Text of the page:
Two interesting developments have occurred since the Herald put its content behind a paywall in September.
First, literally hundreds of people have subscribed to the newspaper, giving it the biggest two-month boost in circulation in years. Perhaps in history.
We’ve had some good discussions with readers, many of whom question the Herald’s role in the community. After all, some feel we should be a free public service and therefore are disappointed at the approach we’ve taken.
And we’ve learned that customer service in a time of historic transition is essential and fraught with its own set of troubles.
Wednesday, the Herald will host its first ever membership event, titled “Meet the Herald,” in the first-floor Community Room (375 Second Ave. North), where our members – a new term that is replacing the word “subscribers” – are invited to come and visit with the Herald staff about, well, about the Herald. Please use the alley entrance.
The doors open at 9 a.m. At 9:30 will be a short presentation, followed by a question-and-answer period with the Herald’s managers. Members can meet our staff – including some reporters – and tour our work area.
Perhaps most important, anyone who is struggling with our new registration procedures can visit with employees who can help. Readers who can’t seem to get the Herald on their iPad or smartphone should bring in those devices. We’ll see if we can help work out the bugs.
Coffee and cookies will be served; the event will last until 11 a.m.
We prefer our members visit the event’s website (https://meettheherald.eventbrite.com) and register, although it’s OK to simply stop by. However, future events will require registration.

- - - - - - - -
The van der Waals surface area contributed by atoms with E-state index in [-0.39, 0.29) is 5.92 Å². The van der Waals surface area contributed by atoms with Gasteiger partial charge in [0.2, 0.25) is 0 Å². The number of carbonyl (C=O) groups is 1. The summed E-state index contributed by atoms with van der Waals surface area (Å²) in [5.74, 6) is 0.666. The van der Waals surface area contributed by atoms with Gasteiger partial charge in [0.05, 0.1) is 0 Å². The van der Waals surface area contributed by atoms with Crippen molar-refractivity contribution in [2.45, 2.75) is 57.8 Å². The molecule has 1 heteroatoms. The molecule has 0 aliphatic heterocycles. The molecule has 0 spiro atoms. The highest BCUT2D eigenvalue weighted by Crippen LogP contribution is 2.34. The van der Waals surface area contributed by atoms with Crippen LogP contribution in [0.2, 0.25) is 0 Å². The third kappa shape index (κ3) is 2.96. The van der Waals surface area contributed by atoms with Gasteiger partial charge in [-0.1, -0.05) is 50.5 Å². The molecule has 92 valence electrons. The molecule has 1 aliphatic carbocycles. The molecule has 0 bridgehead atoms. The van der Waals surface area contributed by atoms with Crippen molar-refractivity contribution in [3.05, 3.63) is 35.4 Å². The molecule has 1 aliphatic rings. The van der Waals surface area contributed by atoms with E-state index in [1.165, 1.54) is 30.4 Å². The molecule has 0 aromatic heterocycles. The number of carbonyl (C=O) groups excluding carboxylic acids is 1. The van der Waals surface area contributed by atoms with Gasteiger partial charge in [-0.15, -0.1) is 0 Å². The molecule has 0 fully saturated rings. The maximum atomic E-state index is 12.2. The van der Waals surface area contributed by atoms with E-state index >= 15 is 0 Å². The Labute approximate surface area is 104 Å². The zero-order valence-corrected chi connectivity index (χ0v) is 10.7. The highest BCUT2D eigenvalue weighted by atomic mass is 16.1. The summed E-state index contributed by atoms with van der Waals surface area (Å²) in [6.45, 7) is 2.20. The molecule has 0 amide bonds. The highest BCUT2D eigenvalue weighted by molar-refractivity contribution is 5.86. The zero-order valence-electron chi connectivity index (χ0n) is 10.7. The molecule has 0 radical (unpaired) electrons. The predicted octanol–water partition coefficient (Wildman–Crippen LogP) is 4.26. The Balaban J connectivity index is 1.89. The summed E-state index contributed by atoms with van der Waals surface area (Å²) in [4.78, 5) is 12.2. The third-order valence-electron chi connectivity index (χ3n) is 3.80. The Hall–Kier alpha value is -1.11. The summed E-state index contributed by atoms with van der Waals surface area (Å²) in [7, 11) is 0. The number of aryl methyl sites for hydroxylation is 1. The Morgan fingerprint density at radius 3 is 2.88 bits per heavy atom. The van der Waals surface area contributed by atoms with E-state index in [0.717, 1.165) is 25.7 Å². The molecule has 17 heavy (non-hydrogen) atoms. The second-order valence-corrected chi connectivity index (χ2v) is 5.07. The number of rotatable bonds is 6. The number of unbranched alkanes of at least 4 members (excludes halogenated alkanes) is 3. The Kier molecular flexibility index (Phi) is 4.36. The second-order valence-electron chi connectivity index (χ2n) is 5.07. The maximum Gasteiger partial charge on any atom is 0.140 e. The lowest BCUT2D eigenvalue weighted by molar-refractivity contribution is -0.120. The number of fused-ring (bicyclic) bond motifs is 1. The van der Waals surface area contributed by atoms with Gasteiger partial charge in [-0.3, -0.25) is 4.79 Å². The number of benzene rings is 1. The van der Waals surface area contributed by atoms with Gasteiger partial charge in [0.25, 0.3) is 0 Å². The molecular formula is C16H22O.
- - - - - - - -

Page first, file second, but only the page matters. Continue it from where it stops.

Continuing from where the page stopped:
It will be the first of a series of events held in the coming year to reach out to those who have maintained their connection to the Herald.
Paywalls aren’t a new phenomenon and the Herald certainly isn’t among the first to put content behind one. The New York Times went behind a paywall in 2011, setting an example that newspapers nationwide followed. In fact, our own paywall approach was modeled after the one taken by the Times.
Perhaps it all came later than it should have. Newspaper companies for years expected that print advertising would simply migrate online as readers did the same. But when those assumptions first were made – back in the late 1990s and early 2000s – newspapers were not competing for online advertising dollars against Facebook and Google. Back then, concerns about online dollars were quelled by the presence of behemoth print advertisers like Macy’s and Sears.
The gray clouds on the distant revenue horizon churned into a hurricane as the retail apocalypse hit, as internet advertising options increased and as reader habits evolved.
So we’re evolving, too.
The Herald now is a digital-first operation. UND hockey scores are available minutes after each game concludes, via the Herald website. The next morning, they are available in our e-edition, which looks just like the printed copy of the Herald. Same for news from the City Council.
Other evening news will still find its way into the print edition of the Herald, but – as readers already know – it often comes a day later. But it will publish first on the website.
Some are disappointed in the new approach. We get it, and we’ve heard a lot about it.
But we’re resolute in the belief that this is the most prudent, financially sound way forward. Thousands of people still rely upon the Herald for their local news, and why not? The Herald wrote 75 local stories over six days last week; recent six-day spans before that saw us top 80.
We would like to tell our members about it. Meanwhile, we also would like to hear our members’ suggestions and comments, and Wednesday’s event will offer that opportunity. If nothing else, it will give our customers a chance to put faces to the names they see in the Herald, or to attach a face to the voice they hear on the telephone. Attendees can come see where and how we work.
Generally speaking, media didn’t change much over the course of the past century. Newspapers grew in prominence in the 1800s, followed by radio and then TV. Sure, some things changed – color ink in newspapers, satellites that beamed TV signals – but the modus operandi really was the same for 100 years.
Now, the internet has foisted incredible upheaval upon the industry.
Media has changed.
The Herald has to change.
So we’re changing.
And we want those who are experiencing this change with us to meet us, to visit with us, and to tell us their opinions, too.
Korrie Wenzel has been publisher of the Herald since 2014.